Apple Watch is designed to work best in ambient temperatures between 32° to 95° F (0° and 35° C), and should be stored between ambient temperatures of -4° and 113° F (-20° and 45° C). For example, Apple Watch shouldn’t sit unattended in direct sun for long periods or be left in a car on hot days. Storing and using your device outside of the recommended temperature range could shorten its battery life or cause other damage.
Learn about temperature management for Apple Watch
If necessary, Apple Watch will regulate its internal temperature. There are several things you might notice if this happens:
- Charging times might increase, or charging might stop.
- The display might dim.
- Data transfers could pause or slow down.
- Apps might close.
- On cellular models of Apple Watch, you might not have a cellular connection or you might not be able to make or receive calls. When this happens, the cellular button in Control Center appears red. Normal cellular functionality resumes after Apple Watch cools. However, you can still make emergency calls.
If your Apple Watch experiences above-normal temperatures, it displays only a red thermometer and the time.
Here's what to do:
- If you're wearing your device, remove it from your wrist. If your Apple Watch is in the process of charging, remove it from its charger. Your watch automatically turns off a few seconds after displaying the thermometer. If you leave your watch on the charger, your watch won't turn off. If you try to turn your watch back on, the red thermometer will appear again.
- Move your Apple Watch to a cooler place and let it cool down before putting it back on or continuing to charge it. When your watch cools down, it automatically turns back on.
- If you're making cellular calls on a cellular model of Apple Watch in an area with a weak cellular signal, move to a location with a stronger signal.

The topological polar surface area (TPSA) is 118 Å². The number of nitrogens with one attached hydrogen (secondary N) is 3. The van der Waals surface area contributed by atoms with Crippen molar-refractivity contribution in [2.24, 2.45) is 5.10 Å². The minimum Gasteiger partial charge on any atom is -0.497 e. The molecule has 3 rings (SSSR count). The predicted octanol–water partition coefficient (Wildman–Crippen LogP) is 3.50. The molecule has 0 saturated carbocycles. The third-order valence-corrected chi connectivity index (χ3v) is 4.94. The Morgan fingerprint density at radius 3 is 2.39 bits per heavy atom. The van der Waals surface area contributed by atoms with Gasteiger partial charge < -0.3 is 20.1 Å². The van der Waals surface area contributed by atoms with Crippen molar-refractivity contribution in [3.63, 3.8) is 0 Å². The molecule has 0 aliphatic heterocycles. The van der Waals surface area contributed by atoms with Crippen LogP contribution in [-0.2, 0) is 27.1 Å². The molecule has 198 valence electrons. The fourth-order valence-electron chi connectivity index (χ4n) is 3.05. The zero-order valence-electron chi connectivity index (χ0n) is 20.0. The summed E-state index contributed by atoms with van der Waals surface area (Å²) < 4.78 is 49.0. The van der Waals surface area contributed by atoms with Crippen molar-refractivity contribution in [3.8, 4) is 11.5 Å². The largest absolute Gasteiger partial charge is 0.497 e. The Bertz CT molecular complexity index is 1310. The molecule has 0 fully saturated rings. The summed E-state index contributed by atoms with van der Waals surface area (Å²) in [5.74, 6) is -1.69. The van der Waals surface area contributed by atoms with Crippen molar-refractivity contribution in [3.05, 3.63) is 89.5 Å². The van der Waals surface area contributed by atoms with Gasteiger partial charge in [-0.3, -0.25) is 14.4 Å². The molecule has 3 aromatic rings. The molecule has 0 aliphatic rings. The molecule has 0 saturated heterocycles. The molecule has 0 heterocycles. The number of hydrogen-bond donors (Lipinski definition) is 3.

Handle your Apple Watch and its accessories safely
Apple Watch, its power adaptor, and Apple Watch Magnetic Charging Cable follow applicable surface-temperature standards and limits. Even within these limits, sustained contact with warm surfaces for long periods of time might cause discomfort or injury.
Here are some safety tips:
- Be aware that Apple Watch, its power adaptor, and Apple Watch Magnetic Charging Cable warm up when plugged in to a power source.
- If plugged in, Apple Watch, Apple Watch Magnetic Charging Cables, and power adaptors shouldn't be in prolonged contact with skin.
- While charging, Apple Watch, its power adaptor, and Apple Watch Magnetic Charging Cable should stay in a well-ventilated area. For example, if these devices are charging or plugged in to power sources, they shouldn't be covered.
- Use of cellular on cellular models of Apple Watch may make the device feel warm.
- Take off your Apple Watch if it becomes uncomfortably warm. Take special care if you have a physical condition that affects your ability to sense heat against the body.
Apple Watch, its adaptor and Apple Watch Magnetic Charging Cable meet the standard for Safety of Information Technology Equipment, IEC 60950-1:2005+A1:2009+A2:2013. Many countries and regions have adopted this safety standard. For example, it’s referred to as:
- UL 60950-1 in the United States
- CSA 60950-01 in Canada
- EN 60950- in Europe
- AS/NZS 60950:1 in Australia and New Zealand